Stabilization center open after 6-month delay

Oak Harbor’s center for people struggling with mental health issues or substance use opened June 28.

Oak Harbor’s stabilization center meant to offer a short stay to people struggling with mental health issues or substance use opened June 28 after a six-month delay.

Clinton Jordan, senior director of residential treatment facilities for Pioneer Human Services, said people have already begun staying at the 10-bed facility on 10th Avenue Northeast. He said the delay was partially due to a delay in furniture deliveries during the COVID-19 pandemic. Officials said last fall that they had hoped to open in January.

It’s not full yet, “but that could change at any moment,” Jordan said.

The center is intended for people who may be experiencing a mental health crisis or are struggling with substance use.

A person usually stays 3-5 days while the staff — a mix of clinicians, nurses and counselors — help them stabilize. That could mean helping a person change medications, detox or find a long-term in-patient or out-patient program elsewhere.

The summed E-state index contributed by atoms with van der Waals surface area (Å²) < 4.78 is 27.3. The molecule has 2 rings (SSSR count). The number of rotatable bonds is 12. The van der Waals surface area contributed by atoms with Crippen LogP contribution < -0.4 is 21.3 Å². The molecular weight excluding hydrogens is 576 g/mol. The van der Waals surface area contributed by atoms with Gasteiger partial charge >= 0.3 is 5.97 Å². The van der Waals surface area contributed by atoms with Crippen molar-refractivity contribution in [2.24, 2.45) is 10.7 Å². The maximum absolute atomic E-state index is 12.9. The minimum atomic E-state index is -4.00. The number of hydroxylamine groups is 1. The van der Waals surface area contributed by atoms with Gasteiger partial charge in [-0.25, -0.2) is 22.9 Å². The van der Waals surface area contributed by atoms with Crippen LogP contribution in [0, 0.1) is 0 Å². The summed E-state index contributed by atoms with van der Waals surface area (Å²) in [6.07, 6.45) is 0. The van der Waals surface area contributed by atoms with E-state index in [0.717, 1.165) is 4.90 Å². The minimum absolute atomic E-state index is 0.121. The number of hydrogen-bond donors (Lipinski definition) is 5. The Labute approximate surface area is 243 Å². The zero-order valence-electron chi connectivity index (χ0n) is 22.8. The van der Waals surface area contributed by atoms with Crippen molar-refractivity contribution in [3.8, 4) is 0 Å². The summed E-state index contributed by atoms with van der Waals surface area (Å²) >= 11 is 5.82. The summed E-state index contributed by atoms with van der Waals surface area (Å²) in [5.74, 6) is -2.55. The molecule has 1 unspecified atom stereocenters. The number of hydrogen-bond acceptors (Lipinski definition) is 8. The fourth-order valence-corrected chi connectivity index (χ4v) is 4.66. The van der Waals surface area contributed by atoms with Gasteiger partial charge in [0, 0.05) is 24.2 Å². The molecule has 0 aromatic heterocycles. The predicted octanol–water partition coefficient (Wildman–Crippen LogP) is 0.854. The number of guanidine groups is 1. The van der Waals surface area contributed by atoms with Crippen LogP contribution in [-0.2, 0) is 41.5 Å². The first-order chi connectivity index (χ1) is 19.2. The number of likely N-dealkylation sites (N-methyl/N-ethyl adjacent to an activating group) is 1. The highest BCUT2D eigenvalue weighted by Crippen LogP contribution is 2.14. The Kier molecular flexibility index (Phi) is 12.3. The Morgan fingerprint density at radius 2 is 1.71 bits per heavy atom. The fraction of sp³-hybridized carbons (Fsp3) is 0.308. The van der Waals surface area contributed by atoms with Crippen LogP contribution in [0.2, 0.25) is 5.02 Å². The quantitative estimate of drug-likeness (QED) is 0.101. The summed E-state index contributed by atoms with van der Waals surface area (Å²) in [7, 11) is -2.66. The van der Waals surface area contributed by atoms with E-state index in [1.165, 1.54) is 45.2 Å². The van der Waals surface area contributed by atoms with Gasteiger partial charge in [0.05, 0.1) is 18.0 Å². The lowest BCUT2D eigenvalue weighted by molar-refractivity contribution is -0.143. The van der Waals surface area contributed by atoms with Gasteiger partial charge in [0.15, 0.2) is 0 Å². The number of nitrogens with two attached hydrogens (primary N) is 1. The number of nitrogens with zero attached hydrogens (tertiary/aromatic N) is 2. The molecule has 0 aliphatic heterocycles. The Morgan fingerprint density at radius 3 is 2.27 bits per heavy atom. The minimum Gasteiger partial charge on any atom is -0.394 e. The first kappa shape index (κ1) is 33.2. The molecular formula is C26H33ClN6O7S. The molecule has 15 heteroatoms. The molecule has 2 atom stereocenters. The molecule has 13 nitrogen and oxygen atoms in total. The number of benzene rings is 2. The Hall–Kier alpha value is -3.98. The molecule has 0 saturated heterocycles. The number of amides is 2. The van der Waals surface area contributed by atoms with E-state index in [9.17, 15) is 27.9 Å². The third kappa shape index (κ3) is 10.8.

Island County has been using more than its fair share of similar facilities for years and is one reason why it built the new facility. It will serve people from Island and San Juan counties and nearby areas. Pioneer Human Services operates the facility while the county owns the building.

The county spent roughly $6 million on its construction. Although it has 10 beds now, it was designed to increase to 16 if needed.

Jordan said the center should decrease the burden on emergency rooms and law enforcement because it can be a place for people to go instead of the hospital or the jail.

The most common way people enter the program is through self-referral or at the suggestion of friends or family, but law enforcement drop-offs also happen often.

For more information about the program and how to refer someone go to pioneerhumanservices.org/treatment/centers?tid=19#0.

The center is called Ituha Stabilization Facility, which Jordan said is a Coast Salish word meaning “sturdy oak.”

“Programs like this are intended to make the community safer, and intended to ease the burden on law enforcement and emergency rooms,” Jordan said.

Though the program is meant for short-term stays, Jordan said staff want to help their guests find a long-term solution.

“Our goal is not five days here and then ‘See ya later,’” he said. “We want whatever’s best for the individual.”

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